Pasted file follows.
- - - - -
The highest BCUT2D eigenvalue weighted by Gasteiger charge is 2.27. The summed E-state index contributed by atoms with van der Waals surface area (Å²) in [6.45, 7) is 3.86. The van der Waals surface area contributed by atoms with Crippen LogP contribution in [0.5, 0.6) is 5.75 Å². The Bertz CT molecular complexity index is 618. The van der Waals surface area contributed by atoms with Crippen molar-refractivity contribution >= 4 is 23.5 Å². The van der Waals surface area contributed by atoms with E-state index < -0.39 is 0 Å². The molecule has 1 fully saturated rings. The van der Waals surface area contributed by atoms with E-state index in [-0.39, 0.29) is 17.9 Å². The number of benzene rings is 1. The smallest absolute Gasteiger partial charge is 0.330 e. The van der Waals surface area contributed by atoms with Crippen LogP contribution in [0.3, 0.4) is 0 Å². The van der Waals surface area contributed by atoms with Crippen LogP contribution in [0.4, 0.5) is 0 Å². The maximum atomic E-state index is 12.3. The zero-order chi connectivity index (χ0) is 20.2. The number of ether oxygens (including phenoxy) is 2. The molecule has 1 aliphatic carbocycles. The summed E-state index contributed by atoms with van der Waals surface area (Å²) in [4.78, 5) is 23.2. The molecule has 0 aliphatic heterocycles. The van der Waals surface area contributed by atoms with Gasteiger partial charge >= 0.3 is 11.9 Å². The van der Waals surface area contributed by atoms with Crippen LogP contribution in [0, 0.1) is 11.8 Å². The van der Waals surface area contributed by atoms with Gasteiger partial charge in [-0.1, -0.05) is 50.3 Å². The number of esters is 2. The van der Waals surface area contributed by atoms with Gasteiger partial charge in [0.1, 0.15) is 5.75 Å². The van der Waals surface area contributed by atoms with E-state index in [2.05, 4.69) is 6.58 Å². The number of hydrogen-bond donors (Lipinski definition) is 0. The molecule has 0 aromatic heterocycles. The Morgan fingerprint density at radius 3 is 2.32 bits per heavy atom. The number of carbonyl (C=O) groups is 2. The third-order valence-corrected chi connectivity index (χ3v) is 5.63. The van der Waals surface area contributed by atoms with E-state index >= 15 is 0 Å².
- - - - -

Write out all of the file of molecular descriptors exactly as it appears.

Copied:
The highest BCUT2D eigenvalue weighted by Gasteiger charge is 2.27. The summed E-state index contributed by atoms with van der Waals surface area (Å²) in [6.45, 7) is 3.86. The van der Waals surface area contributed by atoms with Crippen LogP contribution in [0.5, 0.6) is 5.75 Å². The Bertz CT molecular complexity index is 618. The van der Waals surface area contributed by atoms with Crippen molar-refractivity contribution >= 4 is 23.5 Å². The van der Waals surface area contributed by atoms with E-state index < -0.39 is 0 Å². The molecule has 1 fully saturated rings. The van der Waals surface area contributed by atoms with E-state index in [-0.39, 0.29) is 17.9 Å². The number of benzene rings is 1. The smallest absolute Gasteiger partial charge is 0.330 e. The van der Waals surface area contributed by atoms with Crippen LogP contribution in [0.3, 0.4) is 0 Å². The van der Waals surface area contributed by atoms with Crippen LogP contribution in [0.4, 0.5) is 0 Å². The maximum atomic E-state index is 12.3. The zero-order chi connectivity index (χ0) is 20.2. The number of ether oxygens (including phenoxy) is 2. The molecule has 1 aliphatic carbocycles. The summed E-state index contributed by atoms with van der Waals surface area (Å²) in [4.78, 5) is 23.2. The molecule has 0 aliphatic heterocycles. The van der Waals surface area contributed by atoms with Gasteiger partial charge >= 0.3 is 11.9 Å². The van der Waals surface area contributed by atoms with Crippen LogP contribution in [0, 0.1) is 11.8 Å². The van der Waals surface area contributed by atoms with Gasteiger partial charge in [-0.1, -0.05) is 50.3 Å². The number of esters is 2. The van der Waals surface area contributed by atoms with Gasteiger partial charge in [0.1, 0.15) is 5.75 Å². The van der Waals surface area contributed by atoms with E-state index in [2.05, 4.69) is 6.58 Å². The number of hydrogen-bond donors (Lipinski definition) is 0. The molecule has 0 aromatic heterocycles. The Morgan fingerprint density at radius 3 is 2.32 bits per heavy atom. The number of carbonyl (C=O) groups is 2. The third-order valence-corrected chi connectivity index (χ3v) is 5.63. The van der Waals surface area contributed by atoms with E-state index >= 15 is 0 Å².